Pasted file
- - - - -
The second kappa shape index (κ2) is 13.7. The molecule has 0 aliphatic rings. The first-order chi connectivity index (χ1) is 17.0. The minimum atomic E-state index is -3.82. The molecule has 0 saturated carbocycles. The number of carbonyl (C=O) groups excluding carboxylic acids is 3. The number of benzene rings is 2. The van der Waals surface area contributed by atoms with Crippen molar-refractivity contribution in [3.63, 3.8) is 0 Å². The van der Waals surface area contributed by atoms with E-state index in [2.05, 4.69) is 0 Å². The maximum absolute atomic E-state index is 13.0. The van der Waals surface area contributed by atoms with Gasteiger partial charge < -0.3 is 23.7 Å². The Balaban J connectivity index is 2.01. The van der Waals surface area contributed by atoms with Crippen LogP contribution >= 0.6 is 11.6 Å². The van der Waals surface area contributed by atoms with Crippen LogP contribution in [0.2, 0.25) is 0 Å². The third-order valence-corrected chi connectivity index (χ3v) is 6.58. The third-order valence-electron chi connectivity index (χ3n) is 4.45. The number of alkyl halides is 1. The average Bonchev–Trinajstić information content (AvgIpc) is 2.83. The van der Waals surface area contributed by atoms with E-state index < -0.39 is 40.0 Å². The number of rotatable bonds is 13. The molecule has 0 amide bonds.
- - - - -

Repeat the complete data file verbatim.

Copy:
The second kappa shape index (κ2) is 13.7. The molecule has 0 aliphatic rings. The first-order chi connectivity index (χ1) is 17.0. The minimum atomic E-state index is -3.82. The molecule has 0 saturated carbocycles. The number of carbonyl (C=O) groups excluding carboxylic acids is 3. The number of benzene rings is 2. The van der Waals surface area contributed by atoms with Crippen molar-refractivity contribution in [3.63, 3.8) is 0 Å². The van der Waals surface area contributed by atoms with E-state index in [2.05, 4.69) is 0 Å². The maximum absolute atomic E-state index is 13.0. The van der Waals surface area contributed by atoms with Gasteiger partial charge < -0.3 is 23.7 Å². The Balaban J connectivity index is 2.01. The van der Waals surface area contributed by atoms with Crippen LogP contribution >= 0.6 is 11.6 Å². The van der Waals surface area contributed by atoms with Crippen LogP contribution in [0.2, 0.25) is 0 Å². The third-order valence-corrected chi connectivity index (χ3v) is 6.58. The third-order valence-electron chi connectivity index (χ3n) is 4.45. The number of alkyl halides is 1. The average Bonchev–Trinajstić information content (AvgIpc) is 2.83. The van der Waals surface area contributed by atoms with E-state index < -0.39 is 40.0 Å². The number of rotatable bonds is 13. The molecule has 0 amide bonds.